Property NOI, as reconciled above, is detailed further into the categories below for the year ended December 31, 2019 as compared to 2018:
 
 
Apartment
Homes at
 
Year Ended
December 31,
 Change
($ in thousands)12/31/2019 2019 2018 $ %
Property revenues:         
Same store communities41,986
 $856,066
 $825,606
 $30,460
 3.7%
Non-same store communities6,639
 147,259
 110,048
 37,211
 33.8
Development and lease-up communities2,443
 6,936
 1,751
 5,185
 *
Dispositions/other
 18,200
 17,100
 1,100
 6.4
Total property revenues51,068
 $1,028,461
 $954,505
 $73,956
 7.7%
Property expenses:         
Same store communities41,986
 $303,647
 $297,826
 $5,821
 2.0%
Non-same store communities6,639
 52,822
 38,611
 14,211
 36.8
Development and lease-up communities2,443
 2,685
 491
 2,194
 *
Dispositions/other
 7,193
 6,651
 542
 8.1
Total property expenses51,068
 $366,347
 $343,579
 $22,768
 6.6%
Property NOI:         
Same store communities41,986
 $552,419
 $527,780
 $24,639
 4.7%
Non-same store communities6,639
 94,437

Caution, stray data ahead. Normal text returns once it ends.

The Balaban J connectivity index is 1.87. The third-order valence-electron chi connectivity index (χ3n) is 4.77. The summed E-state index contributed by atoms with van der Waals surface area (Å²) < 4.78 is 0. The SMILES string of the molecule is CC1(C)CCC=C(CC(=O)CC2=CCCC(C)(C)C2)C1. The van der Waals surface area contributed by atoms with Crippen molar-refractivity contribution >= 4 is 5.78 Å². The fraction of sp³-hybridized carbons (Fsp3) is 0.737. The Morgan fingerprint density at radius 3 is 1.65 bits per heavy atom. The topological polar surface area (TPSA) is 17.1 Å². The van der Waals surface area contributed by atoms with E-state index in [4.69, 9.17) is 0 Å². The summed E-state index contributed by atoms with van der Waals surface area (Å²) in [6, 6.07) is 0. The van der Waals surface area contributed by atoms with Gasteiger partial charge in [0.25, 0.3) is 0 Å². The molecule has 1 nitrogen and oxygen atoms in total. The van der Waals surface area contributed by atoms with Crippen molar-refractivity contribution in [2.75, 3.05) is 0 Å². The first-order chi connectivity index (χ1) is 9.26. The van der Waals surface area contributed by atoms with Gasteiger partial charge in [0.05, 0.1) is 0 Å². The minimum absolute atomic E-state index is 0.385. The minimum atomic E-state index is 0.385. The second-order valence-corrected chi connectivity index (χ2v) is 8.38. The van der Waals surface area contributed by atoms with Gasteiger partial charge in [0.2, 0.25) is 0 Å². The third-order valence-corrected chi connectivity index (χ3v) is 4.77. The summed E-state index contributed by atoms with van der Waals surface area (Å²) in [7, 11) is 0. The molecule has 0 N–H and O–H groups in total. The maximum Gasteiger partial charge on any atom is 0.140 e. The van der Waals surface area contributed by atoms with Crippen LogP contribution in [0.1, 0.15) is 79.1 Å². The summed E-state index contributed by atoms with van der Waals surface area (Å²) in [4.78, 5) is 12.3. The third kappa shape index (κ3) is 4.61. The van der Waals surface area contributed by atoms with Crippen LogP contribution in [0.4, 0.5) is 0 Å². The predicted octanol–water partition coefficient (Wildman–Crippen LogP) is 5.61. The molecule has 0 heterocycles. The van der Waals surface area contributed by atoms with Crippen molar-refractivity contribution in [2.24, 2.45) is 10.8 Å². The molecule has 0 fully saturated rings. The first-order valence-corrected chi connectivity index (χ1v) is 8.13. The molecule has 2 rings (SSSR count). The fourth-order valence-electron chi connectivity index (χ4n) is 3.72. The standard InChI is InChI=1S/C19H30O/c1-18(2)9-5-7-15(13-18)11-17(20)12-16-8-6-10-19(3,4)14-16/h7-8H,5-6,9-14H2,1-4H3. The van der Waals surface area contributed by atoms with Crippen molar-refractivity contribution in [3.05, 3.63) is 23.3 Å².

71,437
 23,000
 32.2
Development and lease-up communities2,443
 4,251
 1,260
 2,991
 *
Dispositions/other
 11,007
 10,449
 558
 5.3
Total property NOI51,068
 $662,114
 $610,926
 $51,188
 8.4%
* Not a meaningful percentage.

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(1)
For 2019, same store communities are communities we owned and were stabilized since January 1, 2018, excluding communities under redevelopment and properties held for sale. Non-same store communities are stabilized communities not owned or stabilized since January 1, 2018, including communities under redevelopment and excluding properties held for sale. We define communities under redevelopment as communities with capital expenditures that improve a community's cash flow and competitive position through extensive unit, exterior building, common area, and amenity upgrades. Management believes same store information is useful as it allows both management and investors to determine financial results over a particular period for the same set of communities. Development and lease-up communities are non-stabilized communities we have developed since January 1, 2018, excluding properties held for sale. Dispositions/other includes those communities disposed of or held for sale which are not classified as discontinued operations, non-multifamily rental properties, expenses related to land holdings not under active development, and other miscellaneous revenues and expenses.